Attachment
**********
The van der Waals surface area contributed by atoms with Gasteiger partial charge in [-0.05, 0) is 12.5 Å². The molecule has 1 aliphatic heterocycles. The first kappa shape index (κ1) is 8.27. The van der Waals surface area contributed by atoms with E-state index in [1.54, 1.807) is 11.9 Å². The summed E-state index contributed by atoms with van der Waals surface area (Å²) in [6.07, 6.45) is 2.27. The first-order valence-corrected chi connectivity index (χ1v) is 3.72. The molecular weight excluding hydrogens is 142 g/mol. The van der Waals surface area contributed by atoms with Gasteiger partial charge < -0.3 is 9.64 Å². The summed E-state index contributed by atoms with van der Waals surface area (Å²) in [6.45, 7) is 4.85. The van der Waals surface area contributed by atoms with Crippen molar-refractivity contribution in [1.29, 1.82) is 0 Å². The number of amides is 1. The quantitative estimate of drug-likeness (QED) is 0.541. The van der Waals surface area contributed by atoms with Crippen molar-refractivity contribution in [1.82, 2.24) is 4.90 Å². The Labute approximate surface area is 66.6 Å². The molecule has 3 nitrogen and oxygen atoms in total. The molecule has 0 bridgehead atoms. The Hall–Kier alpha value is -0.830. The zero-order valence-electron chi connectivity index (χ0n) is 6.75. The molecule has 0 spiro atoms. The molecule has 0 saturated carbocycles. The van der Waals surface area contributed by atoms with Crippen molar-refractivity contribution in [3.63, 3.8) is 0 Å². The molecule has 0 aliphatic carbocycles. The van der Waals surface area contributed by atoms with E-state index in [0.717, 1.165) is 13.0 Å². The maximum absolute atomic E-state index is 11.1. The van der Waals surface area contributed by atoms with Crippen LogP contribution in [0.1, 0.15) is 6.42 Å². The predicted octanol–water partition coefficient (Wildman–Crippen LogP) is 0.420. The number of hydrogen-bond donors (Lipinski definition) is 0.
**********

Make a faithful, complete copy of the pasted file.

The van der Waals surface area contributed by atoms with Gasteiger partial charge in [-0.05, 0) is 12.5 Å². The molecule has 1 aliphatic heterocycles. The first kappa shape index (κ1) is 8.27. The van der Waals surface area contributed by atoms with E-state index in [1.54, 1.807) is 11.9 Å². The summed E-state index contributed by atoms with van der Waals surface area (Å²) in [6.07, 6.45) is 2.27. The first-order valence-corrected chi connectivity index (χ1v) is 3.72. The molecular weight excluding hydrogens is 142 g/mol. The van der Waals surface area contributed by atoms with Gasteiger partial charge < -0.3 is 9.64 Å². The summed E-state index contributed by atoms with van der Waals surface area (Å²) in [6.45, 7) is 4.85. The van der Waals surface area contributed by atoms with Crippen molar-refractivity contribution in [1.29, 1.82) is 0 Å². The number of amides is 1. The quantitative estimate of drug-likeness (QED) is 0.541. The van der Waals surface area contributed by atoms with Crippen molar-refractivity contribution in [1.82, 2.24) is 4.90 Å². The Labute approximate surface area is 66.6 Å². The molecule has 3 nitrogen and oxygen atoms in total. The molecule has 0 bridgehead atoms. The Hall–Kier alpha value is -0.830. The zero-order valence-electron chi connectivity index (χ0n) is 6.75. The molecule has 0 spiro atoms. The molecule has 0 saturated carbocycles. The van der Waals surface area contributed by atoms with Crippen molar-refractivity contribution in [3.63, 3.8) is 0 Å². The molecule has 0 aliphatic carbocycles. The van der Waals surface area contributed by atoms with E-state index in [0.717, 1.165) is 13.0 Å². The maximum absolute atomic E-state index is 11.1. The van der Waals surface area contributed by atoms with Crippen LogP contribution in [0.1, 0.15) is 6.42 Å². The predicted octanol–water partition coefficient (Wildman–Crippen LogP) is 0.420. The number of hydrogen-bond donors (Lipinski definition) is 0.